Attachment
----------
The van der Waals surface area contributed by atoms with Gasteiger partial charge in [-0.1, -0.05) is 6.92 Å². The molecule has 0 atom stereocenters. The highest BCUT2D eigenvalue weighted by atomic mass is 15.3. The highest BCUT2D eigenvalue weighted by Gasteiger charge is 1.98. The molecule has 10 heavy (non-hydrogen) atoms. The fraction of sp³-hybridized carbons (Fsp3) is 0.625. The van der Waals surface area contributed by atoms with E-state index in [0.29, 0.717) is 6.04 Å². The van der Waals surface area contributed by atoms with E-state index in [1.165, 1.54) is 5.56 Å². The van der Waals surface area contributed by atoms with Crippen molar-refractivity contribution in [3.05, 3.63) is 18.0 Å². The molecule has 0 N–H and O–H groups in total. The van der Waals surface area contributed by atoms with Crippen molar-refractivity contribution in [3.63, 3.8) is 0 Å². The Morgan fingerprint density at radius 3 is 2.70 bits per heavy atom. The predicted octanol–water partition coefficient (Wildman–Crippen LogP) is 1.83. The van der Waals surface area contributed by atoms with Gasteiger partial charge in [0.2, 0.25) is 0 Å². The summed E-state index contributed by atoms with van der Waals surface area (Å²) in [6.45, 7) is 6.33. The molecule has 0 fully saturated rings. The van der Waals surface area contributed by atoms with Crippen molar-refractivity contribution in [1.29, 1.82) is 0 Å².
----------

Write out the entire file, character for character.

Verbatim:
The van der Waals surface area contributed by atoms with Gasteiger partial charge in [-0.1, -0.05) is 6.92 Å². The molecule has 0 atom stereocenters. The highest BCUT2D eigenvalue weighted by atomic mass is 15.3. The highest BCUT2D eigenvalue weighted by Gasteiger charge is 1.98. The molecule has 10 heavy (non-hydrogen) atoms. The fraction of sp³-hybridized carbons (Fsp3) is 0.625. The van der Waals surface area contributed by atoms with E-state index in [0.29, 0.717) is 6.04 Å². The van der Waals surface area contributed by atoms with E-state index in [1.165, 1.54) is 5.56 Å². The van der Waals surface area contributed by atoms with Crippen molar-refractivity contribution in [3.05, 3.63) is 18.0 Å². The molecule has 0 N–H and O–H groups in total. The van der Waals surface area contributed by atoms with Crippen molar-refractivity contribution in [3.63, 3.8) is 0 Å². The Morgan fingerprint density at radius 3 is 2.70 bits per heavy atom. The predicted octanol–water partition coefficient (Wildman–Crippen LogP) is 1.83. The van der Waals surface area contributed by atoms with Gasteiger partial charge in [0.2, 0.25) is 0 Å². The summed E-state index contributed by atoms with van der Waals surface area (Å²) in [6.45, 7) is 6.33. The molecule has 0 fully saturated rings. The van der Waals surface area contributed by atoms with Crippen molar-refractivity contribution in [1.29, 1.82) is 0 Å².